I had a pretty good first week back on the taking my fitness more seriously wagon. I did 4 out of my 5 planned workouts and my diet was good with the exception of some Saturday night treats (I had Gummi Bears in honor of my friend Vince Massa). The week ended with the perfect motivation to keep pushing hard next week. I received a text with the screen shot below from my brother Matt on Saturday afternoon with the message, “not too bad for my first outdoor run in a year!”
Have you ever met someone that excels at every sport that they try? That is my brother Matt. His average pace of 8 minutes a mile is even more impressive when you factor in the fact that Matt has been a smoker for the last 25 years! It is like he saw the old cigarette ads that said cigarettes were good for you and his body believes it!
This text from my brother had provided me with an abundance of motivation to carry me through next weeks workouts. Thanks for the friendly nudge brother!
Being honest with yourself is always a good thing; but, let’s be real, being honest with yourself can really suck. I don’t know anyone who is honest with them-self 100% of the time. I know that haven’t reached that level of self-actualization. Thankfully, I have a strong network of family and friends that willing to be brutally honest with me. I had two experiences this week (one with my brother and one with a long time running friend) where the their honesty let me know that deep down inside, it is time to really start making a real effort toward weight loss and my running.
The first experience took place exactly a week ago. I was at my brother’s house letting our kids play together. While planning what to do for dinner and, of course, pizza was suggested. Somehow the suggestion of pizza let to someone mentioning how I went a year without pizza in 2014. My brother chuckled when my year without pizza came up and said, “Nick, you may have gone a year without pizza, but all you did was substitute it with other foods that are smothered in pounds of cheese.” I chuckled ad admitted that I hadn’t been truly trying with my diet, but fired back that I was still dang proud of my year without pizza.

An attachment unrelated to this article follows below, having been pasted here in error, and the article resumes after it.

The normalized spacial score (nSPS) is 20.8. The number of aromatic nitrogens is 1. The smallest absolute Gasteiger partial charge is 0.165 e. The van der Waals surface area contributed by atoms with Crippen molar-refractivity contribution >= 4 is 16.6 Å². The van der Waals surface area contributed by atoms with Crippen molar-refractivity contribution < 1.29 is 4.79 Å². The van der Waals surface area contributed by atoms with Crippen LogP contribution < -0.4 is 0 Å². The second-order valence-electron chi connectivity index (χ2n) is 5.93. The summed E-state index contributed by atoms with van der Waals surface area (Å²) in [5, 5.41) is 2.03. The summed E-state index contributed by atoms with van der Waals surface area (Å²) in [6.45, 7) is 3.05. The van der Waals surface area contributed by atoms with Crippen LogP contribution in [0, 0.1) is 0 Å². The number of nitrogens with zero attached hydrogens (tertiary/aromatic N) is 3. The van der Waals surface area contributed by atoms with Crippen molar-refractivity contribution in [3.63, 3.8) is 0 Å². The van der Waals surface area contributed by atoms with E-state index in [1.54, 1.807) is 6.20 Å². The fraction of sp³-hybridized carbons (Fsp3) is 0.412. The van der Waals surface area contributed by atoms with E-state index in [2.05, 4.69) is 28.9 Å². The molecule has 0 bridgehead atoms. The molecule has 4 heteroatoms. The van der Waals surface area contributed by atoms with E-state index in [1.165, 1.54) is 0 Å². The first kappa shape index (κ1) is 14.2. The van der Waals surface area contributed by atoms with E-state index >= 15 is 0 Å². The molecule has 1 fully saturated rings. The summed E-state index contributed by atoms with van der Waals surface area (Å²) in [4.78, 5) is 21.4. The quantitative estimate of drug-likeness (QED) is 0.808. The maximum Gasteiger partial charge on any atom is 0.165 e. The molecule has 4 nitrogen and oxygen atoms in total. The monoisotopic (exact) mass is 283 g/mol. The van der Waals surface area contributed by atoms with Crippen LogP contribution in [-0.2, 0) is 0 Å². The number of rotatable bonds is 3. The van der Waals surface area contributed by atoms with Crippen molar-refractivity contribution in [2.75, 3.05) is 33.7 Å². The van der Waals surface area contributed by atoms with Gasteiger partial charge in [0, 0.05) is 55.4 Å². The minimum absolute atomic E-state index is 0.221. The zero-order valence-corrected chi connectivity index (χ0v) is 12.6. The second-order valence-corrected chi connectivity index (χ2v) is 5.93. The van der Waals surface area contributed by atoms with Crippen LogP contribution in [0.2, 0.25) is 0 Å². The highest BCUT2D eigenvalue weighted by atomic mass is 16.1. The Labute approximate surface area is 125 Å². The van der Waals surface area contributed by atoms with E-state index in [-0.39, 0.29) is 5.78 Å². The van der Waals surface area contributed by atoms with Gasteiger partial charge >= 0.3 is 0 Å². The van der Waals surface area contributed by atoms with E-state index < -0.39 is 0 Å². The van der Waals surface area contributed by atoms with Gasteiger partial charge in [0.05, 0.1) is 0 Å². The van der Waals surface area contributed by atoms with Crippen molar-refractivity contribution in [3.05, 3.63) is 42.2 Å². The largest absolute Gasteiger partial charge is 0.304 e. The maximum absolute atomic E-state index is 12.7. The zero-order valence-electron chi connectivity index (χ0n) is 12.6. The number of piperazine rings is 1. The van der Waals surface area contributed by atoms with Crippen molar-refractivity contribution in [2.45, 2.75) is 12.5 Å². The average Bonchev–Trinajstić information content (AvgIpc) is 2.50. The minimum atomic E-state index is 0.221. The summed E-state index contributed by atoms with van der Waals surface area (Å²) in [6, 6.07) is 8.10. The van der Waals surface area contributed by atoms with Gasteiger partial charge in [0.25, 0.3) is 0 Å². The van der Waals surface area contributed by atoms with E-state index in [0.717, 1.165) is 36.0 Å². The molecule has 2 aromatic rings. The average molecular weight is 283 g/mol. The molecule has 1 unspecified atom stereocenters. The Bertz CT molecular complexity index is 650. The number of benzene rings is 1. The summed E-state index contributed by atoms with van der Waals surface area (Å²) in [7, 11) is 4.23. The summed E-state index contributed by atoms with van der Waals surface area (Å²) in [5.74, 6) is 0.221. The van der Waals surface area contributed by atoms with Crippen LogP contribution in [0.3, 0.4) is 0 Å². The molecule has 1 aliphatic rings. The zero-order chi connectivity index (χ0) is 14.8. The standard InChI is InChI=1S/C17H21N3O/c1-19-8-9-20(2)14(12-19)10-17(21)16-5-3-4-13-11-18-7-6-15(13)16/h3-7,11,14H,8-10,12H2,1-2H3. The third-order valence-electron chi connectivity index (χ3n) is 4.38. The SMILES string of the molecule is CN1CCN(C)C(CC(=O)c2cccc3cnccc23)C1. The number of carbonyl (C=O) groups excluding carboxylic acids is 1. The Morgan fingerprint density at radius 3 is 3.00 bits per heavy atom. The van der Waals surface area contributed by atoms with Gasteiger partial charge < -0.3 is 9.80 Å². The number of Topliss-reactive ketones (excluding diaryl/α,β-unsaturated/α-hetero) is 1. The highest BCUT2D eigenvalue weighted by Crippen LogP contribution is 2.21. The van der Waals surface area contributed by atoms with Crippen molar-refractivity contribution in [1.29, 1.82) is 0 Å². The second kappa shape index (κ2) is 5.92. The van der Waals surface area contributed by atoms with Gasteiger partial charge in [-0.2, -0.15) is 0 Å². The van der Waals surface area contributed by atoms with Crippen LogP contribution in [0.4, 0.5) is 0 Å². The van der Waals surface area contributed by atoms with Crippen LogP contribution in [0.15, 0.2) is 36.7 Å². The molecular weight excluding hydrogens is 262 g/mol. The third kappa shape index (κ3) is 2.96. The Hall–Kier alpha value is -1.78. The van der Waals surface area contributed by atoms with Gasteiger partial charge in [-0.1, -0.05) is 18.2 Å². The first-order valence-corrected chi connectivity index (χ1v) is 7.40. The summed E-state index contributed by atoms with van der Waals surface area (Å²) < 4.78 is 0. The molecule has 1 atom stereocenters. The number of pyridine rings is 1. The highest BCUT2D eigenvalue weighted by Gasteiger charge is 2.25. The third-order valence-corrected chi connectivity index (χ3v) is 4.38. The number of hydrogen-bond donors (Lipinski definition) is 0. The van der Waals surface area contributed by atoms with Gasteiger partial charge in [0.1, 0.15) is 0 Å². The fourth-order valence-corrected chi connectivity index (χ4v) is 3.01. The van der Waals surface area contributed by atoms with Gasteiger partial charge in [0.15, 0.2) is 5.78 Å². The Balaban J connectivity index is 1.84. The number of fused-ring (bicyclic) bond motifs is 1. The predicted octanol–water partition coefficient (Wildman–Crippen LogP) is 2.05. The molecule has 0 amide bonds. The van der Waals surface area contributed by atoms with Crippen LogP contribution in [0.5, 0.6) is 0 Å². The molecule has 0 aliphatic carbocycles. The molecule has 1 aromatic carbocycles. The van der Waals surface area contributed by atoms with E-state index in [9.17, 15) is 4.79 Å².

The second experience took place on Tuesday. One of my long time running friends asked if I could do lunch with him. I gladly accepted his invitation. Due to my lack of seriousness with my running, I had not seen this friend in 3-4 years. Moments after being seated for our lunch, my buddy looked across the table at me and said, “you know what the problem is with your motivation toward your training? You aren’t scared anymore. If you wanted to, you could run a marathon this weekend. It wouldn’t be fast, but you would have zero doubt that you would finish.” I smiled at him, admitted that his statement was correct, and thanked him for being so blunt.
So, I have decided to use these two conversations as motivation to start making more of an effort toward losing weight and running. I am realist. I will “fall off the wagon” many times as I buckle down, but at least I have made the decision to be more serious in my efforts. My workouts from this week are posted below. You will notice that I lifted weights twice this week. That is a HUGE deal for me! Holy cow, I forgot how sore lifting makes my WEAK upper body! Here’s to staying motivated!
Workouts 2/25 – 3/5
Monday – No workout
Tuesday – No workout
Wednesday – No Workout
Thursday – I decided to start my new, more dedicated effort
Weights (Chest, Triceps, Hip Adductors and Abductors, Core)
Running – 3.5 miles
How I felt after…
Weights (Back, Biceps, Hip Adductors and Abductors, Core)
Running – 3.5 miles
How I Felt After…
Running – 6 miles
How I felt after…
Sunday – No Workout
Workout plans for the week of 3/6 – 3/12:
Monday to Thursday – Limit my runs to 3.5 miles and lift for 30 minutes,
A few months ago, after seeing the first trailer for Patriots Day, I wrote a short post asking if it was too soon to be making a movie about the bombing that took place at the Boston Marathon in April 2013. My own feelings were torn after watching the first trailer for the film. I felt that if the film was made by the right people with the intent of honoring the victims, first responders, and the runners who took part in the race, the film could be a cathartic experience. However, as a movie buff, I also know Hollywood’s track record for churning out films that are designed to manipulate the feelings of the American public about a tragic event to turn a quick profit. Of course, I couldn’t completely decide how I felt about the film until after I had seen the finished product, but the casting of Boston native Mark Wahlberg and the marketing campaign for the movie left me hopeful.
As part of the marketing push for the film, Mark Wahlberg and director Peter Berg took the time to produce a three minute video explaining why they were making the film. In the video, Berg says…
“We came to Boston to tell the story which honors those who were affected, and we were humbled and very thankful for the way they opened up to us and became partners in ensuring the story was told in a very authentic way.”